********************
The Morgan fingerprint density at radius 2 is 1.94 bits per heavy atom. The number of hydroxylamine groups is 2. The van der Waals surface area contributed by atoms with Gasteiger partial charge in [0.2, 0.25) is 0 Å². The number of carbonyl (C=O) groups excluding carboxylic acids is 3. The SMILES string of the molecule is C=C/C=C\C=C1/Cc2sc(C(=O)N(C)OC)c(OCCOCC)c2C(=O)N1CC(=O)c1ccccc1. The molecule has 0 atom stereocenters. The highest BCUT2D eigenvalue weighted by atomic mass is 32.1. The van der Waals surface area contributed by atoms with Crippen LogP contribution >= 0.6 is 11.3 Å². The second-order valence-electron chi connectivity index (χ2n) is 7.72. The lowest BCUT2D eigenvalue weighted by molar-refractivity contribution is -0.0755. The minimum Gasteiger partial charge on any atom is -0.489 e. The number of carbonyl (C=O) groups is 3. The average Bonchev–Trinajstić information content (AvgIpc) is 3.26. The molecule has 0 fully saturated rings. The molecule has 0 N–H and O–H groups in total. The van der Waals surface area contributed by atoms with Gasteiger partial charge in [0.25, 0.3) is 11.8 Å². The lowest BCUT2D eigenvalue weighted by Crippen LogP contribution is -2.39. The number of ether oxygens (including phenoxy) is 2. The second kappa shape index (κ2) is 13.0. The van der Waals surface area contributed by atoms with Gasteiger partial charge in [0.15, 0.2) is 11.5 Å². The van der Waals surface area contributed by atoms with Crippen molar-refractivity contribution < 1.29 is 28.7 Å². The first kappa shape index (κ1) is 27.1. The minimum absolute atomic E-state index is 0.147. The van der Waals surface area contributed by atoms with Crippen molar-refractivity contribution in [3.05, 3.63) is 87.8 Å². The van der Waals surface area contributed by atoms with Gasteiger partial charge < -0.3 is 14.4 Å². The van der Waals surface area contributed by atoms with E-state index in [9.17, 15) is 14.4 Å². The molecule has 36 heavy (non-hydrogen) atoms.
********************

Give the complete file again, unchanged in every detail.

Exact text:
The Morgan fingerprint density at radius 2 is 1.94 bits per heavy atom. The number of hydroxylamine groups is 2. The van der Waals surface area contributed by atoms with Gasteiger partial charge in [0.2, 0.25) is 0 Å². The number of carbonyl (C=O) groups excluding carboxylic acids is 3. The SMILES string of the molecule is C=C/C=C\C=C1/Cc2sc(C(=O)N(C)OC)c(OCCOCC)c2C(=O)N1CC(=O)c1ccccc1. The molecule has 0 atom stereocenters. The highest BCUT2D eigenvalue weighted by atomic mass is 32.1. The van der Waals surface area contributed by atoms with Crippen LogP contribution >= 0.6 is 11.3 Å². The second-order valence-electron chi connectivity index (χ2n) is 7.72. The lowest BCUT2D eigenvalue weighted by molar-refractivity contribution is -0.0755. The minimum Gasteiger partial charge on any atom is -0.489 e. The number of carbonyl (C=O) groups is 3. The average Bonchev–Trinajstić information content (AvgIpc) is 3.26. The molecule has 0 fully saturated rings. The molecule has 0 N–H and O–H groups in total. The van der Waals surface area contributed by atoms with Gasteiger partial charge in [0.25, 0.3) is 11.8 Å². The lowest BCUT2D eigenvalue weighted by Crippen LogP contribution is -2.39. The number of ether oxygens (including phenoxy) is 2. The second kappa shape index (κ2) is 13.0. The van der Waals surface area contributed by atoms with Gasteiger partial charge in [0.15, 0.2) is 11.5 Å². The van der Waals surface area contributed by atoms with Crippen molar-refractivity contribution < 1.29 is 28.7 Å². The first kappa shape index (κ1) is 27.1. The minimum absolute atomic E-state index is 0.147. The van der Waals surface area contributed by atoms with Crippen molar-refractivity contribution in [3.05, 3.63) is 87.8 Å². The van der Waals surface area contributed by atoms with Gasteiger partial charge < -0.3 is 14.4 Å². The van der Waals surface area contributed by atoms with E-state index in [9.17, 15) is 14.4 Å². The molecule has 36 heavy (non-hydrogen) atoms.